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Frittars of eggs and herbs

Richly spiced with mace and clove and full flavorful fresh herbs, this savory fritter recipe is easy to prepare and satisfying as a main or side dish. When you have abundance of herbs and eggs to hand, this fritter will make good use of them. Serve with a bright salad, radishes, grilled asparagus, or other seasonal vegetables prepared simply.

A tansy, like a fritter, was an omelet-like egg dish that often included the herb tansy that also gave it its name. I tested this fritter mix as small fritters (about ¼ cup of the mix per fritter) and as a single, large fritter (rather like a frittata). Both were delicious. I’ve provided cooking instructions for both variations below. You might consider adding additional seasonal vegetables and reducing the amount of bread accordingly. The original recipe calls for “a littell grated Bread” and I decided to use chopped stale bread, instead of store-bought bread crumbs, for texture and binding. As small fritters and frittata, the batter soaked the bread and held together beautifully. I also left out the pennyroyal. Although it was used in early modern medicine and is still used in herbal remedies today, it can be toxic to humans and is far more difficult to procure than parsley and marjoram.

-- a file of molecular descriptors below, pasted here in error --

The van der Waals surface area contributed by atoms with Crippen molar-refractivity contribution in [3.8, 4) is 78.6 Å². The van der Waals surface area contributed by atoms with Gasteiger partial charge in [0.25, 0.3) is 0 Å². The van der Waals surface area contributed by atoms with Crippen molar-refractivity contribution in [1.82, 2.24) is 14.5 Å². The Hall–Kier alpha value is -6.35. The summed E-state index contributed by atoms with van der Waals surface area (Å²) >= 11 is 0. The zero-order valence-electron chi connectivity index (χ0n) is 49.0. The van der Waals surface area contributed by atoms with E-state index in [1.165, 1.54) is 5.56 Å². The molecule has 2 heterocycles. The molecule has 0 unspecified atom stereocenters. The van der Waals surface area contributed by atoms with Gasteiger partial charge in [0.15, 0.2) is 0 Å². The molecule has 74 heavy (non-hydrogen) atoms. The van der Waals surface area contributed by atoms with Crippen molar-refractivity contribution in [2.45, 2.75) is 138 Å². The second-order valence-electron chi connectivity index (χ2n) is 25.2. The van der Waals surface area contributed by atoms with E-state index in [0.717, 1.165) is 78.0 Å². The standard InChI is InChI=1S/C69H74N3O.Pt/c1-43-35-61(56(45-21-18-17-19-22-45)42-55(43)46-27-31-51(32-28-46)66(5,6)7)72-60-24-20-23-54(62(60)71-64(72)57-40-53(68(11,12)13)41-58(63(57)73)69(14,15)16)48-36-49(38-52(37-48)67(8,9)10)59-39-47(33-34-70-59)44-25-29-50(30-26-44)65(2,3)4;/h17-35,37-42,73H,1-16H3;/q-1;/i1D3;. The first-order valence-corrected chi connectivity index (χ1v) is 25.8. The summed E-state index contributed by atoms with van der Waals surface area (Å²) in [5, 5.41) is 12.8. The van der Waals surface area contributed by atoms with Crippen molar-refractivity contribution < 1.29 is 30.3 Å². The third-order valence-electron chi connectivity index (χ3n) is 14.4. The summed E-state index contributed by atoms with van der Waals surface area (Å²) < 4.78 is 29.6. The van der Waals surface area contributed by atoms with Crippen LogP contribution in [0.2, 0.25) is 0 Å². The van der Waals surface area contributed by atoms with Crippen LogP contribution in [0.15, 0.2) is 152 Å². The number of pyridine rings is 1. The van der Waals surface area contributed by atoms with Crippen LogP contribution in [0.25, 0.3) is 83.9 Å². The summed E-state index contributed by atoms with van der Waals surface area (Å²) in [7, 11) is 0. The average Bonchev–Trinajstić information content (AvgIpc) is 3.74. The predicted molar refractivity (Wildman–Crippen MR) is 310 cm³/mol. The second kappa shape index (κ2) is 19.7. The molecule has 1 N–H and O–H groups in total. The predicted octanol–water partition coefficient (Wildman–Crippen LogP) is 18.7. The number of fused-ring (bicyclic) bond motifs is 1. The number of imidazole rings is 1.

Eating seasonally requires culinary creativity. It is just this kind of creativity that Pudsey and Knight demonstrate in their recipe book and cooks today continue to explore and reinvent. By paying attention to what was growing in the garden, when it was ready to pick, and what might be done with it, Knight could make the most of her harvest. Since late spring and early summer is, in Knight’s account, a good time for harvesting and distilling seasonal herbs and Pudesy’s simple “frittar” recipe lets that abundance shine.

Updated Recipe

Serves 2 as a main, 4 as a side.

Parsley, one handful (approximately ½ cup) leaves and stems, washed and chopped

Marjoram or oregano, one handful (approximately ½ cup) leaves, washed and chopped

6 eggs
2 cups bread, torn or cut into small pieces
4 T melted butter, plus more for cooking
¼ t salt
1/8 t sugar
1/8 t ground cloves
1/8 t mace

Melt the butter. Set it aside and allow it to cool, Chop the greens and bread.

Lightly beat the eggs with a whisk in a large bowl and season with the salt, sugar, cloves, and mace. Stir in the parsley and marjoram. Stir in the melted butter. Stir in the bread pieces with a spoon or spatula.

To make many small fritters

Heat a large skillet, griddle, or non-stick frying pan. Grease with a small amount of butter.

Dollop fritter mix onto the pan using a ¼ cup measure. Do not crowd your fritters. Cook in batches if necessary.

Cook fritters for 2 minutes on one side and then flip them over and cook the other side for 2 minutes. They should be brown, but not burnt; cooked, but not overdone.

Serve immediately.

To make one, large fritter

Heat a 10-inch skillet or non-stick frying pan. Grease with a generous amount of butter.

Pour the fritter mix into the pan. Allow the fritter to cook undisturbed for 4 minutes. Using a spatula (or your preferred plate flipping method), turn your fritter over and cook for an additional 4-5 minutes. Test the center with a skewer to ensure that the fritter cooked on the inside when it looks beautifully browned on the outside.

Slice and serve immediately.

 

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Turnips and carrots, For a ffridays dish of meat